The tests have come back positive – you’re going to have a baby! No rush to find a name: you have months to agonize over the perfect cadence, the syllables and letters that will lovingly match the rest of the family’s designations. So when you are spared just ten minutes to pull a worthy name out of the hat for your blog, well, chances are you haven’t really thought it through.
In a WordPress class the other night, it became apparent that we hadn’t spent enough time on individual naming briefs. And even if we had, things change. Perhaps your initial intention to write your memoirs was superseded by a desire to visually share your DIY projects. From a long-copy blog format to a highly visual photograph theme in a few easy steps: the beauty of WordPress is that you can try out different looks for free and switch over without having to start over.
Even if the name you chose no longer has any relevance to the content.
When you sign up for a WordPress.com account, you are asked to provide – among other things – a username and a blog address, plus you can pick up a custom domain name while you’re at it. Once inside, you’ll be asked to add a blog title. Let’s take a look at how these names relate to each other and what to do if you change your mind.
- Blog address: this is how people find your website. The name you choose must be unique (that is, be available to register) and will be part of a longer address: example.wordpress.com
- Username: this is the name you will use to log in to your account at http://www.wordpress.com. It can be the same as the first part of your blog address. However, if you intend to set up more than one blog within your account, you may prefer to use a non-related name.
- A custom domain: if you have already registered a domain name example.com (or .dk or other extension) from a domain name registrar, you can point that name to your WordPress blog address. However, to properly replace the “.wordpress.com” portion from your address you will have to purchase a mapping upgrade through WordPress (who also offer custom domain registration).
- Your blog title: is different from your blog address because you can use more than one word and add spaces! Think of it as the tile of a book or a movie – appropriate to your content, of course. It is displayed in the header of many WordPress themes and also in the title area of your web browser.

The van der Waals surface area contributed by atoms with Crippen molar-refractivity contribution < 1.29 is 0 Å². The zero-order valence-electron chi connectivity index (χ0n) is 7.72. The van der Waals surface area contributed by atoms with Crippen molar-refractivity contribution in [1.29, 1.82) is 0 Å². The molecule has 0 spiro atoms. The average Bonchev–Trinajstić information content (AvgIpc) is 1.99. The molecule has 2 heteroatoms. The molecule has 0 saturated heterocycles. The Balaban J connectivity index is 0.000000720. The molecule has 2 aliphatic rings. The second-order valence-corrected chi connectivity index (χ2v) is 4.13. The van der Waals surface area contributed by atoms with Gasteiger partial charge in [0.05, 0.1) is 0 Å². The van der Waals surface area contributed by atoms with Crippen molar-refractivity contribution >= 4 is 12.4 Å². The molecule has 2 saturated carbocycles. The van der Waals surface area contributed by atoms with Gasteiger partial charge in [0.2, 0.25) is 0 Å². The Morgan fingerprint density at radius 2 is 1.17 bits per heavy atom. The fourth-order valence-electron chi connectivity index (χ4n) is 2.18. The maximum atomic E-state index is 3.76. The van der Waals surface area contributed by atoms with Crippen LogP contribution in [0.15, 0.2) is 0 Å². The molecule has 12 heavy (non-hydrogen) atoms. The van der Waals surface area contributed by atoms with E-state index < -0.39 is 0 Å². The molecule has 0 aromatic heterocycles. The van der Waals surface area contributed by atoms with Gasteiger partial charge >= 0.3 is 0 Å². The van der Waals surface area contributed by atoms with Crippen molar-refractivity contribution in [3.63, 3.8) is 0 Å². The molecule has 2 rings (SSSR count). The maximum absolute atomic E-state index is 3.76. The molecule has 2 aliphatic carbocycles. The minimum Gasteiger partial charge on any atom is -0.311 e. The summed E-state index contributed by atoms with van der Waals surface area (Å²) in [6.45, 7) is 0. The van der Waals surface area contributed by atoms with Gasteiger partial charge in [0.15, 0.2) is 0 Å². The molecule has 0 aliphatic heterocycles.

So you want another take on the name?
Take up another blog instead!
Maybe you don’t want to discard the original name, just park it for later? You can create as many blogs/sites as you have time and content for.
Or hang up a new sign
Perhaps it’s not the address that’s troubling you, maybe you’re just hankering after a different blog site title? Under Settings => General you can change that (and the tagline) as often as you wish:In some cases you may choose not to include a blog or site title if your header also includes the same information for your visitors.
Want a catchier address?
If the address you hand out to people to find your website is simply not what you want it to be, there is a way to change the blog address, as one of the students discovered! You only have access to the My Blogs overview from this link in your Dashboard and from there you can hover over the address where the links to make changes will appear:There are several options on the next screen that you need to carefully consider for your situation. For example, if you follow the prompt to also change your username it will have consequences for your account access, etc.
No move is complete without telling folks where you’ve gone
A word of caution: if you’ve had your site for a while – especially if you have created and shared quite a bit of content – you will want to redirect traffic looking for your old blog address to the new one for each page, post, etc. WordPress.com offers a Site Redirect service so that search engines will be able to make the connections.
Naming is a delicate process. At least with WordPress you haven’t etched the one that wasn’t meant to be in stone.